After several years, the IT industry is still buzzing with SOA (Service-Oriented Architectures). With the adoption of “The Cloud”, SOA is being positioned as the way to implement your applications into The Cloud. As with all technological fashions SOA promises to deliver better, faster, and cheaper IT support than was previously possible. All of the hype has resulted in a great deal of confusion around what SOA is, and what it isn’t. Is it a generation of middleware based on web services and the WS-* (Web service) family of standards? Is it a new generation of process modeling tools based on BPEL(Business Process Execution Language)? Is it something to do with enterprise architecture? Or is it another over hyped technology?
For many, SOA is very simple idea: break a solution into a number of discrete services and then organize the services into an end-to-end solution. This might sound very similar to the component based architectures of the late 90s as it is—the main difference being that SOA takes a more coarsely-grained view of functionality.
The most contentious point between SOA proponents has been defining a service; it is nearly impossible to get any two “experts” to agree on a single definition. Are they stateful or stateless? Do they support synchronous or asynchronous interfaces? Is WS-* mandatory? What makes them loosely coupled? It may not be necessary to create such a detailed definition when it is usually quite easy to find an exception invalidating it. For example, a data service (responsible for CRUD operations to persist a business object) can be considered either stateful or stateless depending on your point of view. The data service appears stateful to clients using it, as it allows them to persist objects and then retrieve them; the service’s state is the objects that are persisted. However, an implementer might create the service with an object-relational mapping tool making the implementation essentially stateless, as it simply passes all data through to an underlying database. Is the service stateful or stateless? It depends. It may be more productive to stick with a rather abstract definition.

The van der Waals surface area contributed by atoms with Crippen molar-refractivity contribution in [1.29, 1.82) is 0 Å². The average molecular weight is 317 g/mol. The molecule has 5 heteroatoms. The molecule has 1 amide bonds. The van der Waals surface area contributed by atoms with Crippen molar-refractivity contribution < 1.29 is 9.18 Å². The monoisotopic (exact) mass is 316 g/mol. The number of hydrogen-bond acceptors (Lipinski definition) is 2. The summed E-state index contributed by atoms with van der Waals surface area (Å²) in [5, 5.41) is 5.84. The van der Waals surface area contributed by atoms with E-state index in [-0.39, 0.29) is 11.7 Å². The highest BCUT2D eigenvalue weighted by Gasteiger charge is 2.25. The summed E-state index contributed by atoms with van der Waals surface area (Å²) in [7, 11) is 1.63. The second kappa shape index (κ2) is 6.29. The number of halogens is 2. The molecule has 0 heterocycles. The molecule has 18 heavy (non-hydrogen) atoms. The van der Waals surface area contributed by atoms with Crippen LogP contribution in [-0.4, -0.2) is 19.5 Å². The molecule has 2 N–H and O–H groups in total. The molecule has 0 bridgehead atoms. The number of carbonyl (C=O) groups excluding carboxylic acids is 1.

An Abstract Definition of a service is: "A service is a coherent block of functionality that represents a distinct function or activity within the business."
A service-oriented architecture then becomes an architecture created by arranging a set of services. Rather than representing a solution as application layers—where each layer covers the full width of the solution—break the problem into a number of distinct services. Typically these services come on two flavors:
Business Services. Containing implemented business logic (processes and rules).
Technical Services. Supporting technical functionality required to ensure the smooth operation of the overall solution. This might include data services (for persisting business objects), services for authentication or identification, or even services that provide online access to catalogs of other services.
It may be obvious what technical services are required (typically one for each technical function supported) a major challenge in developing an SOA can be deciding on what business services need to be created. The answer is surprisingly simple: create a business service for each business function or supported activity.
It is important to note that technology must not have any impact on the high-level structure of the application landscape or cause dependencies between components. Actually, SOA must decouple business applications from technical services and make the enterprise independent of a specific technical implementation or infrastructure.
Since the 80s the business community has expended significant effort developing activity-based models of business (mostly based on Michael Porter’s book “Competitive Advantage: Creating and Sustaining superior Performance”) which break business into a number of discrete activities based on the idea of a value-chain. Rather than reinvent the wheel, technologists can leverage this work to simplify the creation of service-oriented architectures, with the added bonus that the resulting architecture will be meaningful for the business.
Once we’ve discovered the business services, the processes of identifying the required technical services becomes fairly straight forward. A business service that wants to persist business objects needs a technical data service. A business service connected to external partners requires a B2B gateway. Any user represented in a business process will require a user interface. And so on.
SOA tells an incredible story. However, there are a number of issues to consider when designing an enterprise service-oriented architecture. Service orientation will continue to be a moving target as the standards, tools, and runtime environments evolve. Service orientation has become the focus of all the primary development platforms. Tools are also being enhanced to provide developers with what they need to overcome many of the current obstacles.
SOA has the potential to become the best approach for building reusable application building blocks that can stand the test of time.